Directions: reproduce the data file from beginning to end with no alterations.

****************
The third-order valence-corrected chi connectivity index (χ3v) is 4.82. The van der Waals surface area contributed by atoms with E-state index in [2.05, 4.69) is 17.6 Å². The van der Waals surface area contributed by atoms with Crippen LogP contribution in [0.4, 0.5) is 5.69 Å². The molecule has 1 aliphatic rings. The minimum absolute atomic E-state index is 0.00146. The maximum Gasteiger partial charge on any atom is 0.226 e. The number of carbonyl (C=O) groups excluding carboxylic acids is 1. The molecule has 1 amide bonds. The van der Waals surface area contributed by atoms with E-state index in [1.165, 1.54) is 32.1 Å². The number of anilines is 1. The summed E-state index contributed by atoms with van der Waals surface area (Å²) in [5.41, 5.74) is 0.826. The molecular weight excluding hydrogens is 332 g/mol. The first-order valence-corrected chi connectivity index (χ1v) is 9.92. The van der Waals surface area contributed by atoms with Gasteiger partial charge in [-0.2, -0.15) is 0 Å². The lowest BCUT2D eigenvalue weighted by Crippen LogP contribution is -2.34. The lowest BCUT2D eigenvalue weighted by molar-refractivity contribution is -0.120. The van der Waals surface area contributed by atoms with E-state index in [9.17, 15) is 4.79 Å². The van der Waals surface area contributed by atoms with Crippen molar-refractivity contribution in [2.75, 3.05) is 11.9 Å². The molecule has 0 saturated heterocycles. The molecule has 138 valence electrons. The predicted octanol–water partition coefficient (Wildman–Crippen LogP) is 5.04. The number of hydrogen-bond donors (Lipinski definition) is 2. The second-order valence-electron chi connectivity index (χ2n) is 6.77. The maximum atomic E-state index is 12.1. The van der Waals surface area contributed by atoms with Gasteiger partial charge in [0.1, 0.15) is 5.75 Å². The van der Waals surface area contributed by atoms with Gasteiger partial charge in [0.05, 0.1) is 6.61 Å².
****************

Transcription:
The third-order valence-corrected chi connectivity index (χ3v) is 4.82. The van der Waals surface area contributed by atoms with E-state index in [2.05, 4.69) is 17.6 Å². The van der Waals surface area contributed by atoms with Crippen LogP contribution in [0.4, 0.5) is 5.69 Å². The molecule has 1 aliphatic rings. The minimum absolute atomic E-state index is 0.00146. The maximum Gasteiger partial charge on any atom is 0.226 e. The number of carbonyl (C=O) groups excluding carboxylic acids is 1. The molecule has 1 amide bonds. The van der Waals surface area contributed by atoms with E-state index in [1.165, 1.54) is 32.1 Å². The number of anilines is 1. The summed E-state index contributed by atoms with van der Waals surface area (Å²) in [5.41, 5.74) is 0.826. The molecular weight excluding hydrogens is 332 g/mol. The first-order valence-corrected chi connectivity index (χ1v) is 9.92. The van der Waals surface area contributed by atoms with Gasteiger partial charge in [-0.2, -0.15) is 0 Å². The lowest BCUT2D eigenvalue weighted by Crippen LogP contribution is -2.34. The lowest BCUT2D eigenvalue weighted by molar-refractivity contribution is -0.120. The van der Waals surface area contributed by atoms with E-state index in [9.17, 15) is 4.79 Å². The van der Waals surface area contributed by atoms with Crippen molar-refractivity contribution in [2.75, 3.05) is 11.9 Å². The molecule has 0 saturated heterocycles. The molecule has 138 valence electrons. The predicted octanol–water partition coefficient (Wildman–Crippen LogP) is 5.04. The number of hydrogen-bond donors (Lipinski definition) is 2. The second-order valence-electron chi connectivity index (χ2n) is 6.77. The maximum atomic E-state index is 12.1. The van der Waals surface area contributed by atoms with Gasteiger partial charge in [0.1, 0.15) is 5.75 Å². The van der Waals surface area contributed by atoms with Gasteiger partial charge in [0.05, 0.1) is 6.61 Å².